As you may be aware, Microsoft has released a number of patches for all supported operating systems to protect them from Meltdown and Spectre attacks. These include Windows 7, Windows 8.1 and Windows 10. Unfortunately for AMD CPU users, those patches caused a blue screen of death (BSOD) for those who have an AMD Athlon chip. Finally, the issue is resolved. Microsoft today released a couple of fixes for AMD users.
Refer to the following article to get details:
The update packages KB4073576 and KB4073578 are intended to fix the issue.
KB4073578 is applicable to Windows 7 SP1 and Windows Server 2008 R2 SP1. The support page describes it as follows:
An update is available to fix the following issue that occurs after you install January 3, 2018—KB4056897 (Security-only update) or January 4, 2018—KB4056894 (Monthly Rollup):
AMD devices fall into an unbootable state.
KB4073576 does the same for Windows 8.1 and Windows Server 2012 R2.
Links for reference:
So, AMD users should not install previously released patches for Windows 7(KB4056897 / KB4056894) and Windows 8.1(KB4056898 / KB4056895). Instead, they should go directly with new packages to stay protected against the Meltdown and Spectre vulnerabilities.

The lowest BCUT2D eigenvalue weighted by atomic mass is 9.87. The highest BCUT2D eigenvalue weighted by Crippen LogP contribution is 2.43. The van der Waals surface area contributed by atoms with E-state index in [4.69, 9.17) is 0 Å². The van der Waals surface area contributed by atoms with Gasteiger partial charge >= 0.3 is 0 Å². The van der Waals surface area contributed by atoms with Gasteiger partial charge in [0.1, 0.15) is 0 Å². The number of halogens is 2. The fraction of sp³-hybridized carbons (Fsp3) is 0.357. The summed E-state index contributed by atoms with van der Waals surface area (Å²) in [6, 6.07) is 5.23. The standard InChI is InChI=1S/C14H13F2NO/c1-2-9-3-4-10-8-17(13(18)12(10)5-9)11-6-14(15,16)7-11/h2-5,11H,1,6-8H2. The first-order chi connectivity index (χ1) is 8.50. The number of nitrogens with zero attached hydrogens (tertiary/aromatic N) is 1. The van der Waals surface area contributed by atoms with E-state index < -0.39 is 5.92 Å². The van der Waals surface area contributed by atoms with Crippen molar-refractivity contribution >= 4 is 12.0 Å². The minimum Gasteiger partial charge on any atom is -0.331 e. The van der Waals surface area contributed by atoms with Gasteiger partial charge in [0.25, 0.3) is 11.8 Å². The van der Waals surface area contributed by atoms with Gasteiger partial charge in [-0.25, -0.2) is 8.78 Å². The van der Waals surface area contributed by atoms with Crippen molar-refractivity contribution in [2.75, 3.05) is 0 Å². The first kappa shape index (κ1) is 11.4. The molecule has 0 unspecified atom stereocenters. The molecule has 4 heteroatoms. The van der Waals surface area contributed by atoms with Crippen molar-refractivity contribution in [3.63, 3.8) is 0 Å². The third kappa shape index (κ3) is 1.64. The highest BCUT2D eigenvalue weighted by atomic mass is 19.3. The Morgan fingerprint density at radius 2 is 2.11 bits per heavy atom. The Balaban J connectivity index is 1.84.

Meltdown and Spectre vulnerabilities allow a process to read the private data of any other process, even from outside a virtual machine. This is possible due to Intel's implementation of how their CPUs prefetch data. This cannot be fixed by patching the OS only. The fix involves updating the OS kernel, as well as a CPU microcode update and possibly even a UEFI/BIOS/firmware update for some devices, to fully mitigate the exploits.
Recent research indicates that ARM64 and AMD CPUs are affected as well by the Spectre vulnerability, related to speculative execution.
Microsoft has already released a set of fixes for all supported operating systems. Mozilla has released an updated version of Firefox 57, and Google will protect Chrome users with version 64.
For the current version Google Chrome, you can enable extra protection by enabling Full Site Isolation. Site Isolation offers a second line of defense to make such vulnerabilities less likely to succeed.